APHIS similarly concluded that approval of nonregulatory status for the soybean would not affect threatened or endangered species or human health, nor would it affect soybean acreage, including organic soybeans.
The comment period runs until Sept. 16.

Idaho couple still in limbo over impact of wetlands

An Idaho couple may have to keep fighting in order to build on their land after the Ninth Circuit Court of Appeals ruled Monday that EPA was correct in determining they had federally protected wetlands on their property.

Chantell and Michael Sackett had sought clarification about whether they can construct a home, but the court upheld EPA’s 2008 wetlands determination. The three-judge panel found the case was not moot as argued by the government, which “abruptly withdrew” a compliance order during briefing of the case last year.

The Supreme Court ruled in 2012 that the Sacketts could challenge the order, but the court, using the test put forth by former Supreme Court Justice Anthony Kennedy in the 2006 Rapanos decision, said EPA “reasonably determined that the Sacketts’ property contains wetlands.”

Pacific Legal Foundation attorney Tony Francois said, We are reviewing the decision and conferring with the Sacketts of course, but we think that this decision is erroneous and will be assessing the best course forward to free the Sacketts’ property from EPA’s illegal assertion of Clean Water Act authority over it.”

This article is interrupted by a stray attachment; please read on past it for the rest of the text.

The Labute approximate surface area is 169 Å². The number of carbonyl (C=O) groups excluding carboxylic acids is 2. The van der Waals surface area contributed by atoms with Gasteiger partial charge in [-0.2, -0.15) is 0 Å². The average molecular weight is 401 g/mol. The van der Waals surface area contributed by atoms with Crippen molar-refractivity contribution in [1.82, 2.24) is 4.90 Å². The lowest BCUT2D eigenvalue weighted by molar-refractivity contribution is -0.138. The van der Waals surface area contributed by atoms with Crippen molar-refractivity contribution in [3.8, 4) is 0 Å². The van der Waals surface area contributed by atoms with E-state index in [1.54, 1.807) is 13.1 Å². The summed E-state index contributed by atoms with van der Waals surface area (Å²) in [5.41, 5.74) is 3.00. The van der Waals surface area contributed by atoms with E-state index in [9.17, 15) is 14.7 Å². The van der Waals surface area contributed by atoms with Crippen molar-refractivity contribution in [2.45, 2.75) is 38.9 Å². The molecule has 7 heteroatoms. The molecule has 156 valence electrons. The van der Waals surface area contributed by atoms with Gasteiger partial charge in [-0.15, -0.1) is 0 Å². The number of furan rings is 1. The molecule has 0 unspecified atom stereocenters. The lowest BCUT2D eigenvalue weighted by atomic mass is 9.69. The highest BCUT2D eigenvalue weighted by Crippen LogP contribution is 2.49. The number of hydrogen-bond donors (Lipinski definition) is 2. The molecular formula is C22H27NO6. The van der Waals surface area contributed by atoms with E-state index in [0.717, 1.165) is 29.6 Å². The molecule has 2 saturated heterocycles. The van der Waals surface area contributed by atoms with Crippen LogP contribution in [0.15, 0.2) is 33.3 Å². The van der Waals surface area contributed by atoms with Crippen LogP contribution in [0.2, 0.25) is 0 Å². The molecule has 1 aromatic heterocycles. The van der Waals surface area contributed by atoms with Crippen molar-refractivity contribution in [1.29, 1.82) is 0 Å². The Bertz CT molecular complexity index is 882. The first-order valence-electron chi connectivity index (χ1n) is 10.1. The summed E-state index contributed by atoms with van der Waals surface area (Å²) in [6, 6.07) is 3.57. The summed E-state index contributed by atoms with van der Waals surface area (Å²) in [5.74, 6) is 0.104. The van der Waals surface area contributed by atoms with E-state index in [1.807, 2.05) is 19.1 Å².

House Ag Chair asks USTR to confront EU on peanut trade barrier
House Agriculture Committee Chairman David Scott and Rep. Sanford Bishop, chairman of the House Appropriations Subcommittee on Agriculture, are asking U.S. Trade Representative Katherine Tai to confront the European Union over regulations that are strangling U.S. peanut exports.
U.S. peanut exports to the EU have dropped sharply since the EU increased testing for aflatoxin at its ports in 2019. The EU is testing one of every 10 containers with a maximum allowable aflatoxin level of 4 parts per billion. The USDA sets that allowable level at 15 ppb.
“Your recent success resolving the aircraft tariff dispute was commendable, and the resolution of that dispute was a welcome sign to America's farmers,” Scott and Bishop say in a new letter to the USTR.
Haiti Earthquake complicates rice movement
A ship full of U.S. rice had just arrived in the Port of Cap Haitien when the earthquake hit the country on Saturday, according to a spokesperson for the USA Rice Federation. The vessel was able to unload and the buyers appear to have weathered the quake, but roads in the area are impassable and it’s unclear how the rice will be transported from the port.
Deputy Secretary of State Wendy Sherman spoke to Haitian Prime Minister Ariel Henry and assured him that the U.S. “is already putting resources in place to support Haiti’s emergency response,” according to a statement released Sunday.
Questions? Tips? Contact Bill Tomson at bill@agri-pulse.com